Callbacks: Accept immutable where mutable is accepted


Suppose you have a function that takes a callback

Fn(&mut Obj)

is there a time that a function like


would not be valid? If not, aren’t valid functions of the form Fn(&Obj) a subset of Fn(&mut Obj), and so the compiler could accept &Obj in place of &mut Obj?

I am modifing some code, and I am writing functions with &mut, when & would suffice and be more descriptive.



I think would always be valid, because you can always get a & from &mut simply with &*x, and often just implicitly. If you wrap it in a closure like |x: &mut T| immut(x) then it will auto-ref to &T as needed.

But I don’t think the Fn itself can be coerced. Not that it’s impossible, just that it doesn’t happen now. ISTR that idea has been discussed before though.

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I like @Gankro’s original reflection on this idea:

Finally, there’s a moonshot alternative here: impl<F> Fn(.., &mut, ..) for F where F: Fn(.., &, ..), which would allow us to upgrade this interface (and ones like it) without any breakage. This would have to be an exceptionally magical implementation, and may cause coherence, inference, and resolution to all melt into a pile of poop. That said, as far as I can tell it would be sound.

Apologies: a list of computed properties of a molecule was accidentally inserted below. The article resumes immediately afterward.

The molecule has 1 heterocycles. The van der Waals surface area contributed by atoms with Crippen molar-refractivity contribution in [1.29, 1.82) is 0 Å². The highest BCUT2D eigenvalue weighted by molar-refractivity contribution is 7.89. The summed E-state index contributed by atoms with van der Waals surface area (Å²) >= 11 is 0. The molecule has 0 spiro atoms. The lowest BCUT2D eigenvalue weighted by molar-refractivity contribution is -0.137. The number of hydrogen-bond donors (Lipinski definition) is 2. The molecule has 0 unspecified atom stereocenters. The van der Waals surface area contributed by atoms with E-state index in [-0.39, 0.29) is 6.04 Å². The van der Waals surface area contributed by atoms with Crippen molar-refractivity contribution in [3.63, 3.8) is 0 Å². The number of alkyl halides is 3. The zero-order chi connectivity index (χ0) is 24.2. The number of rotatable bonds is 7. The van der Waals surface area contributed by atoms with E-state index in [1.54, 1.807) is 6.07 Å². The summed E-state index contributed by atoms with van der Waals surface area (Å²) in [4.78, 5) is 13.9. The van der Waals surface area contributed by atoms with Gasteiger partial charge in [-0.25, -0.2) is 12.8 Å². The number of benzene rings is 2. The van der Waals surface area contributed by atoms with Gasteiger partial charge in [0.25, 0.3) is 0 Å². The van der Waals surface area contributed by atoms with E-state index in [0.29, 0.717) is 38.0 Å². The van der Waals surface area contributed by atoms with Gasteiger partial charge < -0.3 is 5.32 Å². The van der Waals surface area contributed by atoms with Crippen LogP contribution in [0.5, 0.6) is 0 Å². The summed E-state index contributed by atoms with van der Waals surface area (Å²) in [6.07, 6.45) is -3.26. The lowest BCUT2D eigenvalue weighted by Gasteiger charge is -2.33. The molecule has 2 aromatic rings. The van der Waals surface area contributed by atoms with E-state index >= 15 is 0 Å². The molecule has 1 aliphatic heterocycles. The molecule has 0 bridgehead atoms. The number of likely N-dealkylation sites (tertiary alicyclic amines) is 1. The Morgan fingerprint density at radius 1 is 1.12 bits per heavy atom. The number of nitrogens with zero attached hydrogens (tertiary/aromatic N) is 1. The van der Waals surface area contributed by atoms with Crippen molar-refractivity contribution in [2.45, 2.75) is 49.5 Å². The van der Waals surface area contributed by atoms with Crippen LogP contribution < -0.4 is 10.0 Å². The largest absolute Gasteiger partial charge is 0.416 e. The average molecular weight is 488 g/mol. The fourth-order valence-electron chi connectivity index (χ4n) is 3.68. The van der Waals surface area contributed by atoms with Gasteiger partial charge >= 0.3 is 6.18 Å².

This issue applies to e.g. return types too.

So I think it shouldn’t be hardcoded to only work for function argument types.

A <: B => Fn() -> A <: Fn() -> B (return types are covariant).

E.g. if I have fn foo<F: Fn() -> &T>(f: F), I could pass it a function Fn() -> &mut T

A <: B => Fn(B) -> A <: Fn(A) -> B (argument types are contravariant)

Lets say you’re using a crate that has a function that takes a Vec<Box<Fn(&mut T) -> &T>> and you want to pass it a Vec<Box<Fn(&T) -> &mut T>>.

That would be sound and should be accepted by the compiler.

This issue also applies to function pointers and all other situations where covariance/contravariance plays a role, e.g. generics.

Btw, what is the current attitude/roadmap towards covariance/contravariance for generics? (It would make sense to consider this issue in that larger context.)


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